Humans consume a distinct diet compared to other apes. Not only do we consume much more meat and fat, but we also cook our food. It has been hypothesized that adopting these dietary patterns played a key role during human evolution. However, to date, the influence of diet on the physiological and genetic differences between humans and other apes has not been widely examined.
By feeding laboratory mice different human and chimp diets over a mere two week period, researchers at the Max-Planck-Institute for Evolutionary Anthropology in Leipzig, Germany, were able to reconstruct some of the physiological and genetic differences observed between humans and chimpanzees.
The researchers fed laboratory mice one of three diets: a raw fruit and vegetable diet fed to chimpanzees in zoos, a human diet consisting of food served at the Institute cafeteria or a pure fast food menu from the local McDonald's™ (the latter caused the mice to significantly gain weight). The chimpanzee diet was clearly distinct from the two human diets in its effect on the liver - thousands of differences were observed in the levels at which genes were expressed in the mouse livers. No such differences were observed in the mouse brains. A significant fraction of the genes that changed in the mouse livers, had previously been observed as different between humans and chimpanzees. This indicates that the differences observed in these particular genes might be caused by the difference in human and chimpanzee diets.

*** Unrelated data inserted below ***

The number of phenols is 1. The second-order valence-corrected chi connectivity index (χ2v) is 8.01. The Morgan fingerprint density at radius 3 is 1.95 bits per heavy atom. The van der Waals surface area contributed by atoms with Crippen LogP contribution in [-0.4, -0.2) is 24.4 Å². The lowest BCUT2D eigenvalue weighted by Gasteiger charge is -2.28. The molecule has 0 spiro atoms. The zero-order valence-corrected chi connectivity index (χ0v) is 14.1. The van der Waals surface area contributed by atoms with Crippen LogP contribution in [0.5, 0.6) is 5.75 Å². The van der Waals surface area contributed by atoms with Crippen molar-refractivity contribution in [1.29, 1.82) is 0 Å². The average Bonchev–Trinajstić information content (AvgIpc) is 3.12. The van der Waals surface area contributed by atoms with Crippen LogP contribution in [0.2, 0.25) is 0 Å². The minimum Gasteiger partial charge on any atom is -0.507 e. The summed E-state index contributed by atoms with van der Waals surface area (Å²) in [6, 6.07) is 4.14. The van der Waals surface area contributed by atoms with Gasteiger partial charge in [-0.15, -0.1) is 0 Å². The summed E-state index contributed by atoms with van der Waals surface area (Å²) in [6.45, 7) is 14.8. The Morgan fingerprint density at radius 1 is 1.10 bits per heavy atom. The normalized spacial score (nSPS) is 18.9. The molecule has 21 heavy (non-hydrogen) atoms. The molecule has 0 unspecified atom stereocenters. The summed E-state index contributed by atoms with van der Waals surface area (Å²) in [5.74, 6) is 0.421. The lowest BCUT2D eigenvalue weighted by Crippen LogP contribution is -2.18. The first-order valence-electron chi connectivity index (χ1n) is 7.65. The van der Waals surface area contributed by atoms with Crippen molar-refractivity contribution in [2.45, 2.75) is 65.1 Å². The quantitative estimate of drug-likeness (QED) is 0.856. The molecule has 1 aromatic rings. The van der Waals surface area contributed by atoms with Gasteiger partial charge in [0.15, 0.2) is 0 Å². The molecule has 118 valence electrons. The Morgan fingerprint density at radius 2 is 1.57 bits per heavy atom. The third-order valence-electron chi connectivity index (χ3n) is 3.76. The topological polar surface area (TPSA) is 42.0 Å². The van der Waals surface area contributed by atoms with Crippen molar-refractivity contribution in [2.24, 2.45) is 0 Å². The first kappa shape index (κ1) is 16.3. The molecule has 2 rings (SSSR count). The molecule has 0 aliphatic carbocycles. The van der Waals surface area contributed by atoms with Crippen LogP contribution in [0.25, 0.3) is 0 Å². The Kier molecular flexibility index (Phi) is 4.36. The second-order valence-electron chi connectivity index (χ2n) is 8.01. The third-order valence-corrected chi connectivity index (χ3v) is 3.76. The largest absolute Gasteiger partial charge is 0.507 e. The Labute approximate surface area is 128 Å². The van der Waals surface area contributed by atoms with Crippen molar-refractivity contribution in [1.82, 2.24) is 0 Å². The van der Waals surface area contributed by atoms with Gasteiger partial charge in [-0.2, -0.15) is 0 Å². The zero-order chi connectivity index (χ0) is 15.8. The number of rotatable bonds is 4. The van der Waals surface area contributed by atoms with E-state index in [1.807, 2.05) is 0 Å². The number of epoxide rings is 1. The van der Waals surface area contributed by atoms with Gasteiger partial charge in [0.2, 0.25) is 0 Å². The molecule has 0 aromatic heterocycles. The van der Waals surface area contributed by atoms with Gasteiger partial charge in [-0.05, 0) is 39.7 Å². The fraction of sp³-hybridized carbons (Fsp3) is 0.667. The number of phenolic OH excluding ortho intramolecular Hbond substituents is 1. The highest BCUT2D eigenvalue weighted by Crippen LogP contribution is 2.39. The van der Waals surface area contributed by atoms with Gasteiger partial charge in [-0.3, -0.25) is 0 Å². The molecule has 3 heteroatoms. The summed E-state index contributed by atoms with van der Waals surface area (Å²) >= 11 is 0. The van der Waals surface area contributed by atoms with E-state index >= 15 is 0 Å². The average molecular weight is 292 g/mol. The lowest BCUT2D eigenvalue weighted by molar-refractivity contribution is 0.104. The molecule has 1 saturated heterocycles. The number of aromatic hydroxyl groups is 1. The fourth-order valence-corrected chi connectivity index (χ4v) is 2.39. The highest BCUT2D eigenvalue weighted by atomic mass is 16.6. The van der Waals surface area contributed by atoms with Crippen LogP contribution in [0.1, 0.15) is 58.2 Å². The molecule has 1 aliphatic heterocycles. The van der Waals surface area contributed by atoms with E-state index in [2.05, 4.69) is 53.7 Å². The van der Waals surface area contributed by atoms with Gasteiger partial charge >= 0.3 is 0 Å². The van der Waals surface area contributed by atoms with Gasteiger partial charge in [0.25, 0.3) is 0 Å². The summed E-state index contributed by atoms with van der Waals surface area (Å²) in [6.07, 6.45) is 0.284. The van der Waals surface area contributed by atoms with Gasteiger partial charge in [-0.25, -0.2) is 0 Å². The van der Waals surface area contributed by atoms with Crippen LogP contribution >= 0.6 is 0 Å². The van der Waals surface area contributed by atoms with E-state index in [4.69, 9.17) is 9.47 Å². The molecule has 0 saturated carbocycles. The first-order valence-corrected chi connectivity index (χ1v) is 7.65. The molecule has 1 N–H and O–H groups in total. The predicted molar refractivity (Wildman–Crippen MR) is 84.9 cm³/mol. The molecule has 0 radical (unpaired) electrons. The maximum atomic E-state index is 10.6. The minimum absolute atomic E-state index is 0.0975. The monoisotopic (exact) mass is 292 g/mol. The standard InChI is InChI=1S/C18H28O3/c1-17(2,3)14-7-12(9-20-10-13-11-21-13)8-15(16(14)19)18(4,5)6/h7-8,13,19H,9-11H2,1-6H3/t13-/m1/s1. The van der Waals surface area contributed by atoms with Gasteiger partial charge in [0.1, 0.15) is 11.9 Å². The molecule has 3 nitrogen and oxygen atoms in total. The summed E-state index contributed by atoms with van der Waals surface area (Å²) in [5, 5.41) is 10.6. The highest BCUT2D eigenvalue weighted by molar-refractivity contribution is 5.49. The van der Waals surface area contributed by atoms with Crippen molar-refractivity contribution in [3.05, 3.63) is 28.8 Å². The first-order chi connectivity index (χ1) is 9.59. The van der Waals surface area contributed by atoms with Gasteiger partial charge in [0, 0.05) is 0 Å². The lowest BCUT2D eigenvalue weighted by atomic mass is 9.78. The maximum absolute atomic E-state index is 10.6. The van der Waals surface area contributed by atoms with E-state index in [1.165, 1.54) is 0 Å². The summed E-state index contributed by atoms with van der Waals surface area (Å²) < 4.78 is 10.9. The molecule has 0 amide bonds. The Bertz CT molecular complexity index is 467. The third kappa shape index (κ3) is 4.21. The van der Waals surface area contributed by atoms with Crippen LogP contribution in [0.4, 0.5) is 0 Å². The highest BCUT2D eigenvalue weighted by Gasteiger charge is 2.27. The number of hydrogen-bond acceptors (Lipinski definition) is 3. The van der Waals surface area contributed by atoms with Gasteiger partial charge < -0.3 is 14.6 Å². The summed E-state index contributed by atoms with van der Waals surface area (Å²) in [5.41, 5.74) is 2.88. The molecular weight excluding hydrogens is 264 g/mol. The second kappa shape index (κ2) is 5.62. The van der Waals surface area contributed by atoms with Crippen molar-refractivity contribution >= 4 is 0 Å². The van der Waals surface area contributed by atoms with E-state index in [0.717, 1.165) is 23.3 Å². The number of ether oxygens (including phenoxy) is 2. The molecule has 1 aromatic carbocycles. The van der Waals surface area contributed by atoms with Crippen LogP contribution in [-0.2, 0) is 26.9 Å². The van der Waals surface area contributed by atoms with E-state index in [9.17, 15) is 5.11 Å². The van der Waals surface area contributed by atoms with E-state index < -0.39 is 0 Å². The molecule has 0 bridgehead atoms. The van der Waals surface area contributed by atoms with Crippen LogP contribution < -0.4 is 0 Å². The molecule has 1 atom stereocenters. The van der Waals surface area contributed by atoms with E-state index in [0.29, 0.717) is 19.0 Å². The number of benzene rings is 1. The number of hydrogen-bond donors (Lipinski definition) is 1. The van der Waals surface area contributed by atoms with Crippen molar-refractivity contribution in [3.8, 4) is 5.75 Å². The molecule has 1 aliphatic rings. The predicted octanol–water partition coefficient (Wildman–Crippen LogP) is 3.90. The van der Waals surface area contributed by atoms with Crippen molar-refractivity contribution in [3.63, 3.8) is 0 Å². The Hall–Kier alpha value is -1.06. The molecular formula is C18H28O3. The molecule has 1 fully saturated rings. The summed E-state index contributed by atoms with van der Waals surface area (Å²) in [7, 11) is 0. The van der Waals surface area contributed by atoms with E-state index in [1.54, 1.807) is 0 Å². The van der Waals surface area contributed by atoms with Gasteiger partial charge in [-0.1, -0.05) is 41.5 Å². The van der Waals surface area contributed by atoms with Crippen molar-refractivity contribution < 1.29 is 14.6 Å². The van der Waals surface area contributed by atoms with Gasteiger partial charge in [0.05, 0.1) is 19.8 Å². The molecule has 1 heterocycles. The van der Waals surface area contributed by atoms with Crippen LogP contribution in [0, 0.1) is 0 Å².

Furthermore, the diet-related genes also appear to have evolved faster than other genes - protein and promoter sequences of these genes changed faster than expected, possibly because of adaptation to new diets.Contact:
Andrew Hyde | alfa
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